Mark A Ivener, A Law Corporation

Fragomen Files Lawsuit Against DOL Over Special Audit; DOL Releases Guidance


On August 8, 2008, Fragomen, Del Rey, Bernsen & Loewy, LLP (Fragomen) filed a lawsuit in federal district court in Washington, D.C., seeking an injunction against the U.S. Department of Labor’s (DOL’s) special audit of labor certification applications filed by the firm.

Fragomen said it believes that “it was necessary to file a lawsuit because DOL’s actions have been unlawful and unconstitutional. The Department has sought to deny our clients’ right to counsel under the Constitution, and is retroactively applying a new interpretation of its own regulations.”

The firm has moved for a preliminary injunction that would prevent the DOL from enforcing its new interpretation of the law and has asked the court to order the agency to abide by its own regulations and the Constitution. The relief requested includes an order cancelling the special audit component of pending PERM cases so that those cases could return to the regular review queue.

The Department of Labor posted on its Web site related guidance released in June regarding labor certifications. A new “restatement” issued on August 29, 2008, supersedes the earlier guidance in response to the agency’s receipt of “considerable feedback” from employers. The earlier guidance noted, among other things, that:

Where the Department finds evidence of potentially improper attorney, agent, or foreign worker involvement in considering U.S. worker applicants, the Department may audit applications to determine whether the employer’ recruitment and hiring processes were conducted in good faith and to ensure adherence to all statutory and regulatory requirements.

The earlier guidance outlined (PDF) the following prohibitions:

  • Attorneys and agents may receive resumes and applications from U.S. workers who respond to the employer’s recruitment efforts. They may not conduct any preliminary screening of applications before the employer does so, however, unless the attorney or agent is the representative of the employer who routinely performs this function for positions for which labor certifications are not filed. The attorney or agent may not withhold from the employer any resumes or applications that it receives from U.S. workers.
  • Attorneys and agents may not participate in the interviewing of U.S. worker applicants, unless the attorney or agent is the representative of the employer who routinely performs this function for positions for which labor certifications are not filed. Such involvement, because of its uniqueness, has resulted in an impermissible “chilling effect” on the interests of U.S. worker-applicants in the position.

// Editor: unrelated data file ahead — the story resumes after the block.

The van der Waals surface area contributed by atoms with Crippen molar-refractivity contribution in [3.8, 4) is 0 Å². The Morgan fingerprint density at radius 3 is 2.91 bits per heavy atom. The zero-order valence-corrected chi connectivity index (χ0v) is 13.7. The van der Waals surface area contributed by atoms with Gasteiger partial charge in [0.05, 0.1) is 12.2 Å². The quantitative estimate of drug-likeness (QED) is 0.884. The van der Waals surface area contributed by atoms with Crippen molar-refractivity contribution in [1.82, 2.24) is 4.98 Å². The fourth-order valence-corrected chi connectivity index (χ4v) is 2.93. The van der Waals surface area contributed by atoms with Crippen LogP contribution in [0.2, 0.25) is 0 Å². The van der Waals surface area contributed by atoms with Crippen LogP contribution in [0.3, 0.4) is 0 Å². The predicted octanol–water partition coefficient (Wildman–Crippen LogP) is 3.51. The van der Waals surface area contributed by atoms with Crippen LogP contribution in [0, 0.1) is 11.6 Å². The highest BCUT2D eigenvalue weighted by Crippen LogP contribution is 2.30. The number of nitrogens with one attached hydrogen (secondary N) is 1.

• After the evaluation of applications by the employer has been completed, the employer may consult with its attorney or agent about the implications of its qualification determinations on the labor certification application. Those consultations can encompass the question of whether applicants who were found by the employer to be unqualified were rejected for lawful, job-related reasons. Under no circumstances, however, should an attorney or agent seek to dissuade an employer from its initial determination that a particular applicant is minimally qualified, able, willing and available for the position in question.

The August 29 restatement notes that:

  • [G]iven that the permanent labor certification program imposes recruitment standards on the employer that may deviate from the employer’s normal standards of evaluation, the Department understands and appreciates the legitimate role attorneys and agents play in the permanent labor certification process. Additionally, the Department respects the right of employers to consult with their attorney(s) or agent(s) during that process to ensure that they are complying with all applicable legal requirements.
  • By prohibiting attorneys, agents, and foreign workers from interviewing and considering U.S. workers during the permanent labor certification process,…the Department does not thereby prohibit attorneys and agents from performing the analyses necessary to counsel their clients on legal questions that may arise with respect to this process. The employer, and not the attorney or agent, must be the first to review an application for employment, and must determine whether a U.S. applicant’s qualifications meet the minimum requirements for the position, unless the attorney or agent is the representative of the employer who routinely performs this function for positions for which labor certifications are not filed. By requiring that initial reviews of and final determinations on all applications are made by the employer, the Department seeks to ensure that the consideration process is as close to the employer’s non-immigration-related hiring process as possible and that U.S. workers receive full and fair consideration by the employer for the job. Attorneys (and, to the extent it is consistent with state rules governing the practice of law, agents) may, however, provide advice throughout the consideration process on any and all legal questions concerning compliance with governing statutes, regulations, and policies.

The August 29 restatement (PDF) notes that where the Department finds evidence of “potentially improper” attorney, agent, or foreign worker involvement in considering U.S. worker applicants, the Department will audit those applications and subsequently may require supervised recruitment.

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About the Author

Mark A. Ivener, A Law Corporation, a nationally recognized law firm, has successfully assisted hundreds of clients in immigration matters.

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